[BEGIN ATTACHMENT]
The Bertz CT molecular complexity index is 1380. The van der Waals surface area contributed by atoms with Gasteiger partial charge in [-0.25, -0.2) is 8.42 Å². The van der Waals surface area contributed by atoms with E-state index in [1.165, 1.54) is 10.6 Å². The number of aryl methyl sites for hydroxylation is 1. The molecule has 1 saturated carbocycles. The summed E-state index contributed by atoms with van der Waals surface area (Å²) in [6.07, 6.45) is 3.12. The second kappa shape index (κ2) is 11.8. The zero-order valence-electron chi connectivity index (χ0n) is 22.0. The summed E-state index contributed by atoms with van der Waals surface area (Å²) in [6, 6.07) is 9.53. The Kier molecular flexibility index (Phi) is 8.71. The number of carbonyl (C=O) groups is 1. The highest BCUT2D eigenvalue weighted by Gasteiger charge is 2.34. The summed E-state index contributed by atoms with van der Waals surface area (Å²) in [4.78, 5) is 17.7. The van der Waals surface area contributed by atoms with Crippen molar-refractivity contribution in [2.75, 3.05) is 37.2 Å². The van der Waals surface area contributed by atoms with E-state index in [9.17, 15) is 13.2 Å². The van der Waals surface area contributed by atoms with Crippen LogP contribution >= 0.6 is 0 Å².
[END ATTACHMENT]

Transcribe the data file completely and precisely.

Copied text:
The Bertz CT molecular complexity index is 1380. The van der Waals surface area contributed by atoms with Gasteiger partial charge in [-0.25, -0.2) is 8.42 Å². The van der Waals surface area contributed by atoms with E-state index in [1.165, 1.54) is 10.6 Å². The number of aryl methyl sites for hydroxylation is 1. The molecule has 1 saturated carbocycles. The summed E-state index contributed by atoms with van der Waals surface area (Å²) in [6.07, 6.45) is 3.12. The second kappa shape index (κ2) is 11.8. The zero-order valence-electron chi connectivity index (χ0n) is 22.0. The summed E-state index contributed by atoms with van der Waals surface area (Å²) in [6, 6.07) is 9.53. The Kier molecular flexibility index (Phi) is 8.71. The number of carbonyl (C=O) groups is 1. The highest BCUT2D eigenvalue weighted by Gasteiger charge is 2.34. The summed E-state index contributed by atoms with van der Waals surface area (Å²) in [4.78, 5) is 17.7. The van der Waals surface area contributed by atoms with Crippen molar-refractivity contribution in [2.75, 3.05) is 37.2 Å². The van der Waals surface area contributed by atoms with E-state index in [9.17, 15) is 13.2 Å². The van der Waals surface area contributed by atoms with Crippen LogP contribution >= 0.6 is 0 Å².